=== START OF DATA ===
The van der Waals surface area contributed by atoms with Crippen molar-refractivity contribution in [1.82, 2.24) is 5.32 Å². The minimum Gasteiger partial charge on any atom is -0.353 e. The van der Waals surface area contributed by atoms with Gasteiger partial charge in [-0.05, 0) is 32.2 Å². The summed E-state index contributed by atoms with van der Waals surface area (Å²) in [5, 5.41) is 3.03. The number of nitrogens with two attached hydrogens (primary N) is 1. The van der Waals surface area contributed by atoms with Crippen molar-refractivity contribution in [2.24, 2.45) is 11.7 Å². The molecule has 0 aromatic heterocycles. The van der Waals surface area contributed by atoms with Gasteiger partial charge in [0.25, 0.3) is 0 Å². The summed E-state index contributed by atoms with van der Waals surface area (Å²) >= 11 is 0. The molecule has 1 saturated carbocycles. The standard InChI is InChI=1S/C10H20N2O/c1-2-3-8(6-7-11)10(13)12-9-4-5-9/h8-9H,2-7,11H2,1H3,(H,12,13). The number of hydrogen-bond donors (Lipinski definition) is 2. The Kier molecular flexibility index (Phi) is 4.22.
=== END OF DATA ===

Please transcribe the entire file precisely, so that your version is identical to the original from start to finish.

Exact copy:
The van der Waals surface area contributed by atoms with Crippen molar-refractivity contribution in [1.82, 2.24) is 5.32 Å². The minimum Gasteiger partial charge on any atom is -0.353 e. The van der Waals surface area contributed by atoms with Gasteiger partial charge in [-0.05, 0) is 32.2 Å². The summed E-state index contributed by atoms with van der Waals surface area (Å²) in [5, 5.41) is 3.03. The number of nitrogens with two attached hydrogens (primary N) is 1. The van der Waals surface area contributed by atoms with Crippen molar-refractivity contribution in [2.24, 2.45) is 11.7 Å². The molecule has 0 aromatic heterocycles. The van der Waals surface area contributed by atoms with Gasteiger partial charge in [0.25, 0.3) is 0 Å². The summed E-state index contributed by atoms with van der Waals surface area (Å²) >= 11 is 0. The molecule has 1 saturated carbocycles. The standard InChI is InChI=1S/C10H20N2O/c1-2-3-8(6-7-11)10(13)12-9-4-5-9/h8-9H,2-7,11H2,1H3,(H,12,13). The number of hydrogen-bond donors (Lipinski definition) is 2. The Kier molecular flexibility index (Phi) is 4.22.